Dubai: The International Monetary Fund (IMF) on Monday has forecast 1.6 per cent growth for the UAE economy in 2019 and 2.5 per cent for 2020.
While the multilateral agency has forecast non-oil GDP growth at 1.6 per cent for the current year, for the next year it expects the non-oil growth to nearly double to 3 per cent.
While the oil prices are expected to remain low in the context of slowing global demand, the overall oil GDP growth is expected to be 1.5 per cent and 1.4 per cent respectively for 2019 and 2020. All these forecasts are subject to revision during the ongoing Article IV consultations.
“The UAE has been coping well to the regional and global economic slowdown. The government has announced several measures to boost growth by reducing cost of business. Going forward, GCC countries including the UAE should have longer term fiscal plans rather than short term boost in government spending to support growth,” said Jihad Azour, the IMF’s Director of the Middle East and Central Asia Department.
Growth in the Middle East and Central Asia region is expected to be 0.9 per cent in 2019, 0.4 percentage point lower than in the April 2019, largely due to the downward forecast revision for Iran (owing to the effect of tighter US sanctions) and Saudi Arabia.
Overall GDP growth in GCC countries is projected to be 0.7 per cent in 2019, down from 2 per cent in 2018. This decline mainly reflects oil production cuts in line with Opec+ agreements. Growth in 2020 is expected to rebound to 2.5 per cent, driven by a recovery in real oil GDP growth of 1.9 per cent (compared to -1.4 per cent in 2019 and 2.5 per cent in 2018).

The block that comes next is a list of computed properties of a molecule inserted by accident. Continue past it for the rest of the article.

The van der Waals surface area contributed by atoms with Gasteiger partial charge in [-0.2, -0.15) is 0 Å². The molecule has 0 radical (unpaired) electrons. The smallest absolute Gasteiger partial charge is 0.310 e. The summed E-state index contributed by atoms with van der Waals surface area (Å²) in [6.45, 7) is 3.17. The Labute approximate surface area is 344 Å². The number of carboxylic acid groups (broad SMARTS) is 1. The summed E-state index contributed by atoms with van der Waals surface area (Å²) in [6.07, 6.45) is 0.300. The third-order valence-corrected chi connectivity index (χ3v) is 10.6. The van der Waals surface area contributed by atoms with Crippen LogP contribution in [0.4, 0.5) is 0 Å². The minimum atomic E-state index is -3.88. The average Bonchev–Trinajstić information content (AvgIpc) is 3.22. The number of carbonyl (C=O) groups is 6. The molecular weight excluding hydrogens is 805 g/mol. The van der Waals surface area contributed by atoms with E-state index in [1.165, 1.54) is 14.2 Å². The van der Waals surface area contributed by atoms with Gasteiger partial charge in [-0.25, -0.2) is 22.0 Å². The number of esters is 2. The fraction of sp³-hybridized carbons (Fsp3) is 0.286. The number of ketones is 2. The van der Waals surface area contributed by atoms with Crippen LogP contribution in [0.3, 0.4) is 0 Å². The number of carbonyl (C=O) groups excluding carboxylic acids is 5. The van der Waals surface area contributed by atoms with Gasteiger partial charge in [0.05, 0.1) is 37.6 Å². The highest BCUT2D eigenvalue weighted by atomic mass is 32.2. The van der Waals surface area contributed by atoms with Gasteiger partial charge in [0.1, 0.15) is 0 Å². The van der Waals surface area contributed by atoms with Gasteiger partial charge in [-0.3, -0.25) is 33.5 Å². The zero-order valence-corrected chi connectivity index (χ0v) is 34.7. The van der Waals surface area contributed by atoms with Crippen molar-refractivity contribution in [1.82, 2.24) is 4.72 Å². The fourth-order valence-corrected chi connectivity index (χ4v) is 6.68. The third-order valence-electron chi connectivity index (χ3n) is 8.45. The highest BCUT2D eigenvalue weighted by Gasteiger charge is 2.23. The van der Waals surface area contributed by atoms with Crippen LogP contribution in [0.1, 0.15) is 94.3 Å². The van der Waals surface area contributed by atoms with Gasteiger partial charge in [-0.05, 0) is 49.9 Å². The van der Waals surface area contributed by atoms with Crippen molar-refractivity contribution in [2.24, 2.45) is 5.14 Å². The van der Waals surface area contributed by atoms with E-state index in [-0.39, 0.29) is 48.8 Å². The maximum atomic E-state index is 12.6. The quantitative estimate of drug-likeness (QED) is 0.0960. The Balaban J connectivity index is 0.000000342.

In the GCC, with the exception of Bahrain and Qatar, all economies are projected post slower real GDP growth compared to 2018. While Bahrain is expected to grow at 2 per cent this year compared to 1.8 per cent last year, the region’s largest economy, Saudi Arabia is projected to report a drastic slowdown in growth to 0.2 per cent compared to 2.4 per cent in 2018.
The implementation of ongoing infrastructure projects and improved credit conditions will reinforce the projected near-term recovery in growth for oil exporters. But the growth outlook is fragile given the projected downward trend in oil prices, elevated oil price volatility, and emerging fiscal vulnerabilities.
“While the overall non-oil growth is expected to strengthen in 2019 on higher government spending and confidence, oil GDP in Saudi Arabia is projected to decline against the backdrop of the extension of the Opec+ agreement and a generally weak global oil market,” said Azour.
There has been a modest recovery in private credit growth in GCC countries, partly supported by lower domestic interest rates in response to recent easing by the US Federal Reserve. Nonetheless, pressures in real estate markets persist, impacting financial and monetary conditions.
The IMF has noted that fiscal consolidation is slowing in some countries and reversing in others due largely to increased spending. However the agency said the spending effect on growth has been modest so far, partly because of the composition of spending. As a result, fiscal vulnerabilities have increased, especially compared to the pre-2014 period. Gross financing needs and public debt have moved up, while governments’ net financial positions have deteriorated. Thus, IMF expects GCC countries to be more vulnerable to a decline in oil prices, particularly those with limited fiscal buffers such as Bahrain and Oman.
“Individual countries’ fiscal space, economic conditions, and financing needs should determine the magnitude and pace of the adjustment. However, in the event of adverse shocks or if cyclical conditions warrant, countries with significant fiscal space (Kuwait, Qatar, UAE) could undertake slower fiscal consolidation,” said Azour.